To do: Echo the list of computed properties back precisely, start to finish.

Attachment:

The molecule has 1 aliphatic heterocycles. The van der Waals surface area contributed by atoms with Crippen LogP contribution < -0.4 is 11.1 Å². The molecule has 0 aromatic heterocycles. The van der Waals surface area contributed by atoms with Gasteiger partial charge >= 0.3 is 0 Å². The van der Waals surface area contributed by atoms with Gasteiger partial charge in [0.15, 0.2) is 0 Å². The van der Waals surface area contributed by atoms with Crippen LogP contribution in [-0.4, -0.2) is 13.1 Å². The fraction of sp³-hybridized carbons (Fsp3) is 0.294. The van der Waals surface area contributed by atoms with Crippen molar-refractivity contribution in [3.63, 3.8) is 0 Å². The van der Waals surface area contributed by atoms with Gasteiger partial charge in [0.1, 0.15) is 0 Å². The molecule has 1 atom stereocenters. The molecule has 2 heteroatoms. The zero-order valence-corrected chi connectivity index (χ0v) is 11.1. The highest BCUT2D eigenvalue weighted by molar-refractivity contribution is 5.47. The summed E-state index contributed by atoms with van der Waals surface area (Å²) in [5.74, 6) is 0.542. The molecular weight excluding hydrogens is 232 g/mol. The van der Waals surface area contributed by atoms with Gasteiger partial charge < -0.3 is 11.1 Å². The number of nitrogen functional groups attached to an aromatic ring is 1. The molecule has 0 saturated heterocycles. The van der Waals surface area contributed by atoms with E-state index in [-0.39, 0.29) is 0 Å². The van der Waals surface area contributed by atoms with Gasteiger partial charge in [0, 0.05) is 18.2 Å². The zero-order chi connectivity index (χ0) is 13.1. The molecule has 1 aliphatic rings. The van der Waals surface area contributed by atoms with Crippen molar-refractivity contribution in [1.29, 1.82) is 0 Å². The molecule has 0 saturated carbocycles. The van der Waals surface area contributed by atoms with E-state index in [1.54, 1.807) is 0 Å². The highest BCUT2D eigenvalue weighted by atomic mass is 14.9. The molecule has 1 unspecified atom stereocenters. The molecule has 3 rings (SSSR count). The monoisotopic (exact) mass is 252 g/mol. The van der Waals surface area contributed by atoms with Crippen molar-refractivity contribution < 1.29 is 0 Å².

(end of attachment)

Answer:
The molecule has 1 aliphatic heterocycles. The van der Waals surface area contributed by atoms with Crippen LogP contribution < -0.4 is 11.1 Å². The molecule has 0 aromatic heterocycles. The van der Waals surface area contributed by atoms with Gasteiger partial charge >= 0.3 is 0 Å². The van der Waals surface area contributed by atoms with Gasteiger partial charge in [0.15, 0.2) is 0 Å². The van der Waals surface area contributed by atoms with Crippen LogP contribution in [-0.4, -0.2) is 13.1 Å². The fraction of sp³-hybridized carbons (Fsp3) is 0.294. The van der Waals surface area contributed by atoms with Crippen molar-refractivity contribution in [3.63, 3.8) is 0 Å². The van der Waals surface area contributed by atoms with Gasteiger partial charge in [0.1, 0.15) is 0 Å². The molecule has 1 atom stereocenters. The molecule has 2 heteroatoms. The zero-order valence-corrected chi connectivity index (χ0v) is 11.1. The highest BCUT2D eigenvalue weighted by molar-refractivity contribution is 5.47. The summed E-state index contributed by atoms with van der Waals surface area (Å²) in [5.74, 6) is 0.542. The molecular weight excluding hydrogens is 232 g/mol. The van der Waals surface area contributed by atoms with Gasteiger partial charge < -0.3 is 11.1 Å². The number of nitrogen functional groups attached to an aromatic ring is 1. The molecule has 0 saturated heterocycles. The van der Waals surface area contributed by atoms with E-state index in [-0.39, 0.29) is 0 Å². The van der Waals surface area contributed by atoms with Gasteiger partial charge in [0, 0.05) is 18.2 Å². The zero-order chi connectivity index (χ0) is 13.1. The molecule has 1 aliphatic rings. The van der Waals surface area contributed by atoms with Crippen molar-refractivity contribution in [1.29, 1.82) is 0 Å². The molecule has 0 saturated carbocycles. The van der Waals surface area contributed by atoms with E-state index in [1.54, 1.807) is 0 Å². The highest BCUT2D eigenvalue weighted by atomic mass is 14.9. The molecule has 1 unspecified atom stereocenters. The molecule has 3 rings (SSSR count). The monoisotopic (exact) mass is 252 g/mol. The van der Waals surface area contributed by atoms with Crippen molar-refractivity contribution < 1.29 is 0 Å².